Dilemmas of inviting a Chief Guest

Inviting and managing a Chief Guest is the most tricky aspect of any event. While organising any important function or event, we tend to think of a dignitary who can be invited as the chief guest. If the selection has to be made by vote, divide among members further delays the decision. Everyone tries to push the name of their known dignitary. Therefore, understandably, the name that is finalised for being the chief guest is not well received by everyone. Yet, it has to go ahead because majority voted for her/him. However, if the decision has to be taken by the head of the organisation, then at least choice becomes easier. Others have to follow the decision and the chief guest can be accordingly invited.

After the chief guest is selected, there starts the process of matching diary of the chief guest with the proposed event. Occassionally, the chief guest gives date so late that you cannot go ahead with the event as scheduled, otherwise running a risk of losing important audience because of the short notice. If you request change of date from the chief guest, again it goes into toss. Anyway, when the date is finalised, the running order of the event becomes another tricky issue. Who will speak first? When the chief guest will deliver his/her remarks? If there comes confirmation from any other important dignitary, you have to add her/him as guest of honour. Again the same issue of protocol, who speaks first and how long? If there are pre-decided topics, the allocation of topic also creates headache.

Making of invitations, use of salutations and photograph of chief guest as well as the guest of honour are bigger challenges. After all these formalities are finalised, you wait for the day of event, praying that everything will go fine. Who will escort the chief guest, who will welcome and present the bouquet of flowers etc are other issues that need to be finalised in very sensitive way.

Sometimes on the day of the event, the chief guest doesn’t turn up, or s/he comes late or wants to go earlier. You have to, in all these cases, make adjustments in the event. Let’s say the chief guest is available as per schedule, the event starts on time, but then he might speak longer than decided, or make some comments which are not favourable to your organisation, it becomes another problem. How do you make sure there is nothing which makes your chief guest unhappy? Any other speaker taking longer time or making some comment that doesn’t go well with the chief guest.

At last, what about gift or memento to the chief guest? What would s/he like? Can it be handicraft, or something that is costly? Will s/he accept it or reject? Can it be handed over during the event or has to be given in private? All such dilemmas have to be resolved much in advance by getting information about the nature of the person and past practices. Better to follow what has been acceptable by him/her in the past.

Finally, while doing post event publicity, tweet and social media handle of the chief guest must be tagged and the name must be spelt correctly. If the organisation makes mistake in writing the name of the chief guest, it is a sure shot recipe of turning her/him away from your organisation forever.

Trying to recover your sunken cost by spending more?

Have you ever spent more money trying to get the worth out of already sunken costs? Sometimes we keep investing more to keep an investment afloat. Constantly pumping money into a loss-making company to keep it running is such an example.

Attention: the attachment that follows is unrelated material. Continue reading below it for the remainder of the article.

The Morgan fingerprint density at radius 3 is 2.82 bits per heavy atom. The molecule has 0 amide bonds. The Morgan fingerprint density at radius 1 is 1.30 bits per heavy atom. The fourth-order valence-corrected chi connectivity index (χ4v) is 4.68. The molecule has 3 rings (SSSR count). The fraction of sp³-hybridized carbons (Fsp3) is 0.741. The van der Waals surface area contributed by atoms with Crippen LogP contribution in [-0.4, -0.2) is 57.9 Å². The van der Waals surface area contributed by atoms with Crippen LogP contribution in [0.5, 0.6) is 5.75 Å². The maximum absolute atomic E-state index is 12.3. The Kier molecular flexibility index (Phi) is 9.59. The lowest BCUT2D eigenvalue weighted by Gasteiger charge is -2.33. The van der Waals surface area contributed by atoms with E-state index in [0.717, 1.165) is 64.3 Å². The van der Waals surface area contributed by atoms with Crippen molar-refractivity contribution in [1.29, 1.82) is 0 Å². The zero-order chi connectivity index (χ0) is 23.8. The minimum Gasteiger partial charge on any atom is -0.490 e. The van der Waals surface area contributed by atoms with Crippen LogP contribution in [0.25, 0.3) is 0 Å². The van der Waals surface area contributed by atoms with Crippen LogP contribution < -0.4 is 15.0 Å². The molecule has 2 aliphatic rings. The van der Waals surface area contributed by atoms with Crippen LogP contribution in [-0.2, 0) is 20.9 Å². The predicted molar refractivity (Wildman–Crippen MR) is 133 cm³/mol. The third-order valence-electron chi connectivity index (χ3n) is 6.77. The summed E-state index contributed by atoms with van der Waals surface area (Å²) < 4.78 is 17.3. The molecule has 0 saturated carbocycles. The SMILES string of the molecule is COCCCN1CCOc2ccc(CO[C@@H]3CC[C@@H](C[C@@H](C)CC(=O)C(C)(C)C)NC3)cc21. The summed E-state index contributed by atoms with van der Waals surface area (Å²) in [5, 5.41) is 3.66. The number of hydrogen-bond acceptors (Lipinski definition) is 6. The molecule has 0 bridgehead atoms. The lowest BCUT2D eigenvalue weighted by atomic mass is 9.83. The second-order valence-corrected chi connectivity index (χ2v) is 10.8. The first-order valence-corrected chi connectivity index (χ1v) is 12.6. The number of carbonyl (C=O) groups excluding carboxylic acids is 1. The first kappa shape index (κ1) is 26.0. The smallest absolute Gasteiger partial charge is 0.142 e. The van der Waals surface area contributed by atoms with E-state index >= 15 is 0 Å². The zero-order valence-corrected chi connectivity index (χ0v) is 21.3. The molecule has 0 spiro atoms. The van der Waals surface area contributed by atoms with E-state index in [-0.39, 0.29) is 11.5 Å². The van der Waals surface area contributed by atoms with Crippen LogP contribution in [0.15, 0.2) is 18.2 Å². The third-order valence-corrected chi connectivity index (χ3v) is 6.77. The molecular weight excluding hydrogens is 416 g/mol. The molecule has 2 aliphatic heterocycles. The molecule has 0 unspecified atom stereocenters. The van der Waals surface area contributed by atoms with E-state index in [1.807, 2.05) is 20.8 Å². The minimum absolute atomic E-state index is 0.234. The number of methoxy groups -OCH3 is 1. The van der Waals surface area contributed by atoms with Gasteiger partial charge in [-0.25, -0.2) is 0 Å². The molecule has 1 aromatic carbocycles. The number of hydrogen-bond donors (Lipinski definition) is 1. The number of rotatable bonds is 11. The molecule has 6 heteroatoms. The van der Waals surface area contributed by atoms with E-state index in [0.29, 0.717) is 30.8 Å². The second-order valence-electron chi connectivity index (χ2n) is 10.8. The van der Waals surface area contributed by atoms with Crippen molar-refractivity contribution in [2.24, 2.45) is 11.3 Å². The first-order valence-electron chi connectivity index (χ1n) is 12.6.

Many times we incur a sunk cost, and to justify it, we add a future cost to it. Take an example of a movie ticket you have purchased. You go for it. The movie turns out to be a disaster. Yet you sit through it because you have paid for the ticket. You justify wasting time on a movie that you are not enjoying even a bit because you have already wasted an amount on the ticket.

Another example can be a cricket match you might have bought a ticket for. On the day of the match, it rains. You are sure the match will be interrupted, yet you drive an hour to the stadium to watch it because a ticket has been bought. The pain of losing the money paid for the ticket is more than the trouble taken to drive to the match and watch the rain-interrupted match. Why? You believe in this way you have used at least part of the ticket’s worth.

This rationale prompts us to take an action which we know is not worth the effort, but based on the past cost or efforts invested in something, we add more to them, to take as much benefit out of it as we can. This is not the way an economist would think. We know it. But it is a psychological trait to disassociate ourselves from the pain of loss. It prevents us from thinking logically. This phenomenon was nicely explained by Richard Nisbett in his Op-Ed titled ‘Do you think like an economist? published in Los Angeles Times in 2015.

People spend more money on repairing a faulty machine they have bought by mistake. Since not repairing the machine would be a complete waste of invested money, so they think it is wise to add some money and get whatever best they could out of it.

To have a logical approach, Nisbett says, we need to distinguish between the past cost and the future cost. The past cost is already sunk, but if it’s not really worth it, you can save the future cost. Most of the time, the future cost is based on the emotional decision, to make value out of the past cost. This is an avoidable loss. In absence of such a logical approach, most people end up making a double loss – of the past and that of the future. If one learns to objectively distinguish between the two, at least one cost can be saved. So, next time, dare skip the movie that you are not enjoying, stay home instead of going to the rain-interrupted match or discard the faulty machine demanding a huge cost of repair.